Here’s an excellent summary by ENSSER of how fraudulent and irresponsible “Food and Chemical Toxicology” is being in retracting the Seralini study.
ENSSER points out how pathetically bogus are the reasons given by FCT’s editor-in-chief, how the alleged “objections” are flimsy and were already dealt with by the original peer review committee, how FCT is violating Committee on Publication Ethics (of which it is a member) guidelines for retraction, the lack of transparency about who was involved in the retraction decision and what their methods were, and how this action seeks to suppress science and knowledge about GMOs, as part of a general pattern of secrecy and enclosure of information. The system keeps corporate research secret, except for the cherry-picked parts it chooses to disseminate. It restricts access to critical materials on “proprietary” grounds, thus imposing prior restraint upon science and free speech. It demonizes all independent research which does manage to take place. And as we see here, it tries to censor and suppress this independent, truly scientific research.
As ENSSER sums it up, the retraction “is a flagrant abuse of science and a blow to its credibility and independence.”
The refutation includes the technical reason why this study’s number of animals was sufficient to support its results. A principle of this kind of experimentation is that the reason you may need a larger sample size is to guard against false negatives, not false positives. If a smaller sample size finds a significant correlation between a variable and a health hazard, this is sufficient to be noted and published, if only to call for further study. The principle is that if we’re to err, we should do it on the side of caution regarding human health, rather than on the side of negligence. This is related to the precautionary principle and supports it.
This principle, of course, assumes that the purpose of a scientific study is to support human well-being, not to give the corporate imperative the benefit of the doubt. In principle, science is supposed to assess the safety of variables for human health, not exonerate corporations of responsibility and bolster their lies.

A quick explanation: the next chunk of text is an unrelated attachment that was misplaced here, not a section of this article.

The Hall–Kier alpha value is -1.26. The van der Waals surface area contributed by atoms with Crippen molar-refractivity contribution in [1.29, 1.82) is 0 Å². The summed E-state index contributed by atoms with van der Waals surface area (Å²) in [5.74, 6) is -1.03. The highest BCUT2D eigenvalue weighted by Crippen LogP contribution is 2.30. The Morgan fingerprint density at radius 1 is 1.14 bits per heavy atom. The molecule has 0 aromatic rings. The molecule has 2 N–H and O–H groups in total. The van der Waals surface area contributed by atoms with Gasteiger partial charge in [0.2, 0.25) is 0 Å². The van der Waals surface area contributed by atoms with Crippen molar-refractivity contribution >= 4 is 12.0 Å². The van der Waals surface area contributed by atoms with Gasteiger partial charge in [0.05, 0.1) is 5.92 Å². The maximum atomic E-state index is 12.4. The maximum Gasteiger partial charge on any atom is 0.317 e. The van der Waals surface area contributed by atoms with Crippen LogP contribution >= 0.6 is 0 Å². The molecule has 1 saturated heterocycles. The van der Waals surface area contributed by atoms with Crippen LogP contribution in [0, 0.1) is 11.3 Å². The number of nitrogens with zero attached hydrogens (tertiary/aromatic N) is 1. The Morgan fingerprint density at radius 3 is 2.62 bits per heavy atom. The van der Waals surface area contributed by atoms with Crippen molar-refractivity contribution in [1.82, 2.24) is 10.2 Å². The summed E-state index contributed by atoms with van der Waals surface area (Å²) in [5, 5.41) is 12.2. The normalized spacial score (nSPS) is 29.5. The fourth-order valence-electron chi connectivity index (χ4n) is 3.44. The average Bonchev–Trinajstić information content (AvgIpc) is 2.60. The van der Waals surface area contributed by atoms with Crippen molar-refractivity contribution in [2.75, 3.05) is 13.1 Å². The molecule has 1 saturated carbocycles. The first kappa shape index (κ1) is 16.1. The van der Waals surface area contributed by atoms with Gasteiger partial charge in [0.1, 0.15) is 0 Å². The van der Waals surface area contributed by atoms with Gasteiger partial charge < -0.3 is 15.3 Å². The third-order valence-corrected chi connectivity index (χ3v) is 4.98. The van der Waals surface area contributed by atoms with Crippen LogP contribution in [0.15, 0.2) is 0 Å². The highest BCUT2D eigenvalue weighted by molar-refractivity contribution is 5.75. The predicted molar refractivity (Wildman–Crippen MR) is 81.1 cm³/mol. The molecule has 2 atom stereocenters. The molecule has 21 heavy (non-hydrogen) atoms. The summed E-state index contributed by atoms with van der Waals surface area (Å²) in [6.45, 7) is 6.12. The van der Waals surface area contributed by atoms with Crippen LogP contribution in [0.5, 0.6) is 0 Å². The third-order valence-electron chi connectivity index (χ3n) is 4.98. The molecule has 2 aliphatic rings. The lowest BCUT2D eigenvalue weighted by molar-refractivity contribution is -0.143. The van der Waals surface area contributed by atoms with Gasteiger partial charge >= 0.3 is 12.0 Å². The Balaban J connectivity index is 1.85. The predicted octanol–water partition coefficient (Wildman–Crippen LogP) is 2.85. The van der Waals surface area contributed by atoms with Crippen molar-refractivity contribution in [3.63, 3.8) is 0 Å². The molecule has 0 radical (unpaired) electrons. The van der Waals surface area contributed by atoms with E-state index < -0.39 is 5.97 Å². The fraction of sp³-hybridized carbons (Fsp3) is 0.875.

But in practice, the “scientific” establishment is now increasingly dedicated to the latter. FCT’s despicable and cowardly action here is a typical example, albeit with a higher profile than most. But this result of corporate capture and corporate coordination is becoming more the norm than the exception among so-called “peer reviewed” science. As we see in this case, when the “peers” are corporate cadres and flunkeys, we can expect, not science, but the trampling and strangling of science.
But as the ENSSER statement avows, this “will not succeed in eliminating critical independent science from public review and scrutiny. Such days are over.”
Since the establishment has abdicated all responsibility and disavowed even the most basic standards of fidelity to scientific truth and simple human decency, where it comes to such dire threats to human health, we the people shall have to take back science from the hands of those who only abuse and repress it. We must expose corporate scientism for what it is and rout it from the earth. We must rebuild science from the soil up, as we, the true scientific practitioners, spent thousands of years doing in the first place.
Fortunately, the great work of human science is still intact and at our service, as soon as we the people choose to regain control of it. This control, exercised as part of reclaiming our politics and our economies, is the only thing we really need to rebuild here. To do so all we need to do is rescind our confidence in the elitist technical establishment and revoke all political and economic support for it. This is part of fighting for the abolition of GMOs, and this abolitionism in turn is part of driving out the traitors to science and redeeming science as servant of the democratic people.